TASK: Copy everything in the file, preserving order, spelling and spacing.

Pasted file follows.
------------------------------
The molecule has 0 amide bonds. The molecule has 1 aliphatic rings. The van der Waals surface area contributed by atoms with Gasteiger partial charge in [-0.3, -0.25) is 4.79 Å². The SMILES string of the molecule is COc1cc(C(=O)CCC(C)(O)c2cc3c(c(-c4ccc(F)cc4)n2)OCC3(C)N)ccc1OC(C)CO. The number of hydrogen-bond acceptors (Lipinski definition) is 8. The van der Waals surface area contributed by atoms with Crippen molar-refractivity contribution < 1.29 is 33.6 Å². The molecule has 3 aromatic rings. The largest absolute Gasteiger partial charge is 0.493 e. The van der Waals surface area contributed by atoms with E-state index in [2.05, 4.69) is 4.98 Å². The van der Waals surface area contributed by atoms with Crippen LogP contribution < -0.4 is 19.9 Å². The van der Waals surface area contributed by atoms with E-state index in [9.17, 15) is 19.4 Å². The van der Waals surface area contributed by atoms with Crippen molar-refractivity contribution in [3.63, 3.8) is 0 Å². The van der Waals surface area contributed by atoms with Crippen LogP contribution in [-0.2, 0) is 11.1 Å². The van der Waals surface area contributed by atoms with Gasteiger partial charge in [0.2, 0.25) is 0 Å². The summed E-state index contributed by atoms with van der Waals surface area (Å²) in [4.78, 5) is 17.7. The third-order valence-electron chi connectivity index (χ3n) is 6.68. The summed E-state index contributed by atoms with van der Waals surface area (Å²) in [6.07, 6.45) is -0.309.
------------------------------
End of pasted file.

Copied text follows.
The molecule has 0 amide bonds. The molecule has 1 aliphatic rings. The van der Waals surface area contributed by atoms with Gasteiger partial charge in [-0.3, -0.25) is 4.79 Å². The SMILES string of the molecule is COc1cc(C(=O)CCC(C)(O)c2cc3c(c(-c4ccc(F)cc4)n2)OCC3(C)N)ccc1OC(C)CO. The number of hydrogen-bond acceptors (Lipinski definition) is 8. The van der Waals surface area contributed by atoms with Crippen molar-refractivity contribution < 1.29 is 33.6 Å². The molecule has 3 aromatic rings. The largest absolute Gasteiger partial charge is 0.493 e. The van der Waals surface area contributed by atoms with E-state index in [2.05, 4.69) is 4.98 Å². The van der Waals surface area contributed by atoms with Crippen LogP contribution < -0.4 is 19.9 Å². The van der Waals surface area contributed by atoms with E-state index in [9.17, 15) is 19.4 Å². The van der Waals surface area contributed by atoms with Crippen molar-refractivity contribution in [3.63, 3.8) is 0 Å². The van der Waals surface area contributed by atoms with Crippen LogP contribution in [-0.2, 0) is 11.1 Å². The van der Waals surface area contributed by atoms with Gasteiger partial charge in [0.2, 0.25) is 0 Å². The summed E-state index contributed by atoms with van der Waals surface area (Å²) in [4.78, 5) is 17.7. The third-order valence-electron chi connectivity index (χ3n) is 6.68. The summed E-state index contributed by atoms with van der Waals surface area (Å²) in [6.07, 6.45) is -0.309.